Business loan availability in Lithuania

The Bank of Lithuania announced the first half-year report covering the loan portfolio trends. Business loans portfolio increased by 2% during the first two quarters and bank survey shows expectations for further growth. One of impacts for slow recovery was bankruptcy of local bank Ūkio bankas and closure of AS UniCredit Bank Lithuanian Branch. Although commercial banks claim that lending policies are less stringent than 2-3 years ago, loosing these two banks means that small and medium-sized businesses have fewer opportunities to obtain bank credit. Firstly because UniCredit was more active in SME financing. Secondly Ūkio bankas had 7% market share which leads to tangible lower business loans supply. Lending policies are less stringent in form of lower interest rates and collateral requirements. The latter is still higher than before the economic downturn and only really liquid collateral is accepted. Companies without it or with illiquid collateral can apply to guaranty agencies, however it is long and resource consuming way.

Another source for business loans is credit unions. Unions were taking risky projects even during after crisis period and their business loan portfolio was growing for a long time until last official report (2nd quarter) when it decreased. This came from much tighter regulation and differential capital requirements by Bank of Lithuania for credit unions as well as by decrease in number of working credit unions.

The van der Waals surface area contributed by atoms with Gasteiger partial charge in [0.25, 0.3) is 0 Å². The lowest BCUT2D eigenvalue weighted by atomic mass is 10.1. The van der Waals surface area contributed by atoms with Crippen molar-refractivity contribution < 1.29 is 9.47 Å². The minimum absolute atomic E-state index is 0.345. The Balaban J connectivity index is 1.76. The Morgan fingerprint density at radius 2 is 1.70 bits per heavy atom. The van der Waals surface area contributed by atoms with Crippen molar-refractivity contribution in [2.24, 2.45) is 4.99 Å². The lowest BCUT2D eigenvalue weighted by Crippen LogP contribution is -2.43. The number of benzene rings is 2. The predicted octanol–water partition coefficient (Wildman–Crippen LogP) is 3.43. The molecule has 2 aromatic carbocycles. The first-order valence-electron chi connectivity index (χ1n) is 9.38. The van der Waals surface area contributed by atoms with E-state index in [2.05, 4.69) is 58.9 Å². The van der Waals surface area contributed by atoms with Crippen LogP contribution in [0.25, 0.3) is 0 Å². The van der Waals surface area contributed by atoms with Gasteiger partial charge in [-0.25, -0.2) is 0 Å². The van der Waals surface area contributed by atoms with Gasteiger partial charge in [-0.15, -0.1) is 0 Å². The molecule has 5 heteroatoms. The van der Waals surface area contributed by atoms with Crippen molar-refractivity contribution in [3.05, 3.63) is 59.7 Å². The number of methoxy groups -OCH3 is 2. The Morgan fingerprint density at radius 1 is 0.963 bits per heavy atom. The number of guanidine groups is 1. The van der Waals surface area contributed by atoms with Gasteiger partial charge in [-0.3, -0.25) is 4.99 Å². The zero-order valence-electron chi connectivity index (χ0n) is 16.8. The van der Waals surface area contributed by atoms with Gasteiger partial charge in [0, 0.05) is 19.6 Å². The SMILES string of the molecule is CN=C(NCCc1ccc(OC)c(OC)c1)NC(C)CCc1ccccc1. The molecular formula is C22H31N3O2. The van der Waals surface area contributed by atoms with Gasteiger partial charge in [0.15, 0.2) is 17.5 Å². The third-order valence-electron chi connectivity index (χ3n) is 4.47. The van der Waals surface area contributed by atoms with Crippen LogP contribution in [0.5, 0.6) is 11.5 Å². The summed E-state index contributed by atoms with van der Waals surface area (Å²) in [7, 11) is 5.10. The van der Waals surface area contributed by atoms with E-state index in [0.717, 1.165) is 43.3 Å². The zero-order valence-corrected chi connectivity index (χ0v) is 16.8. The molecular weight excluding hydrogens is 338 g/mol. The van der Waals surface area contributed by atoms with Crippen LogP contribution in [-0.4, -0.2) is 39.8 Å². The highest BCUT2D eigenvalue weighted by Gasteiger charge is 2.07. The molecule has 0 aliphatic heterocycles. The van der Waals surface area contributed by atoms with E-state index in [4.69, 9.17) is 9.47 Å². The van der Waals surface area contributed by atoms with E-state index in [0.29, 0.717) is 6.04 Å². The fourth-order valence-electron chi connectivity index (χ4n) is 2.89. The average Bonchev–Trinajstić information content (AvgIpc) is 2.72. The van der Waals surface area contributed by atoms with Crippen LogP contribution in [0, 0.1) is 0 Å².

Even though banks’ lending policies are getting milder and business loan portfolio size is forecasted to continue increasing, many companies will still not qualify for bank or credit union loan. In previous survey of commercial banks by Bank of Lithuania results revealed expected increase in demand for business loans of 38%; however portfolio grew only by 2%. Furthermore current survey shows that increase in demand is going to be even bigger for next period and is estimated at 60%. As a result business loans portfolio will be increasing; however big part of this demand will not be satisfied by banks and credit unions.

The situation when there is big gap between supply and demand of bank loans creates favorable environment for non-banking sector such as microloan companies. Even though in Eastern Europe micro lending for businesses takes a stable and substantial proportion from the overall issued loan amount, in Lithuania and the rest of the Baltics this sector has developed only during the few past years. As for example micro lending company Capitalia that operates in the market only since year 2010 has already issued over 300 business loans in the Baltic States and more than 200 loans only for last year. The number is simillar to the average number of loans issued by one Lithuanian commercial bank, which indicates substantial unmet demand for the particular loan type.
Published by at. 13:26